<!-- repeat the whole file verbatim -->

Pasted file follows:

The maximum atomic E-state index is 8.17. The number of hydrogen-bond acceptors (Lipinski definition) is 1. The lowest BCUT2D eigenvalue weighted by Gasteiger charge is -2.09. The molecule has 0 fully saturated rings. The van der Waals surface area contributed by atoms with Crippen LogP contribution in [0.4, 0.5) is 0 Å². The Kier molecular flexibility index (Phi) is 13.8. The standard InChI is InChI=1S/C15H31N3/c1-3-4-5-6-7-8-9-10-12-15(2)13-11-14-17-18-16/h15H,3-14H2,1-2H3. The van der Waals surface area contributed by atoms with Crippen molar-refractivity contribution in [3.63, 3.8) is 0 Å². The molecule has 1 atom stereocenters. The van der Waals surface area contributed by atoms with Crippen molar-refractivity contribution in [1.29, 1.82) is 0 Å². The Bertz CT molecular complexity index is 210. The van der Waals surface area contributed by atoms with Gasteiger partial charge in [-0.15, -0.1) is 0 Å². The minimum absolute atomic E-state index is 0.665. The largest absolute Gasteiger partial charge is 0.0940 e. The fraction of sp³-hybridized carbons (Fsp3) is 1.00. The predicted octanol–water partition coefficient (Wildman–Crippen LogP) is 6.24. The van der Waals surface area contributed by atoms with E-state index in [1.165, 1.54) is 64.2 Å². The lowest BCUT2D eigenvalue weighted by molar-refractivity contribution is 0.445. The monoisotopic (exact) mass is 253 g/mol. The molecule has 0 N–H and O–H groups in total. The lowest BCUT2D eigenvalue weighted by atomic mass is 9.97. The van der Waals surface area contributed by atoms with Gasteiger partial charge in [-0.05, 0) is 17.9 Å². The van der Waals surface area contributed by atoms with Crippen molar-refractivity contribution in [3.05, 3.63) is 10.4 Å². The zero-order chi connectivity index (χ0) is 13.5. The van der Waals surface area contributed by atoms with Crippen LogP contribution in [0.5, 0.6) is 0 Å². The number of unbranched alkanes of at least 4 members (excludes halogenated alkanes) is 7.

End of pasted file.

The maximum atomic E-state index is 8.17. The number of hydrogen-bond acceptors (Lipinski definition) is 1. The lowest BCUT2D eigenvalue weighted by Gasteiger charge is -2.09. The molecule has 0 fully saturated rings. The van der Waals surface area contributed by atoms with Crippen LogP contribution in [0.4, 0.5) is 0 Å². The Kier molecular flexibility index (Phi) is 13.8. The standard InChI is InChI=1S/C15H31N3/c1-3-4-5-6-7-8-9-10-12-15(2)13-11-14-17-18-16/h15H,3-14H2,1-2H3. The van der Waals surface area contributed by atoms with Crippen molar-refractivity contribution in [3.63, 3.8) is 0 Å². The molecule has 1 atom stereocenters. The van der Waals surface area contributed by atoms with Crippen molar-refractivity contribution in [1.29, 1.82) is 0 Å². The Bertz CT molecular complexity index is 210. The van der Waals surface area contributed by atoms with Gasteiger partial charge in [-0.15, -0.1) is 0 Å². The minimum absolute atomic E-state index is 0.665. The largest absolute Gasteiger partial charge is 0.0940 e. The fraction of sp³-hybridized carbons (Fsp3) is 1.00. The predicted octanol–water partition coefficient (Wildman–Crippen LogP) is 6.24. The van der Waals surface area contributed by atoms with E-state index in [1.165, 1.54) is 64.2 Å². The lowest BCUT2D eigenvalue weighted by molar-refractivity contribution is 0.445. The monoisotopic (exact) mass is 253 g/mol. The molecule has 0 N–H and O–H groups in total. The lowest BCUT2D eigenvalue weighted by atomic mass is 9.97. The van der Waals surface area contributed by atoms with Gasteiger partial charge in [-0.05, 0) is 17.9 Å². The van der Waals surface area contributed by atoms with Crippen molar-refractivity contribution in [3.05, 3.63) is 10.4 Å². The zero-order chi connectivity index (χ0) is 13.5. The van der Waals surface area contributed by atoms with Crippen LogP contribution in [0.5, 0.6) is 0 Å². The number of unbranched alkanes of at least 4 members (excludes halogenated alkanes) is 7.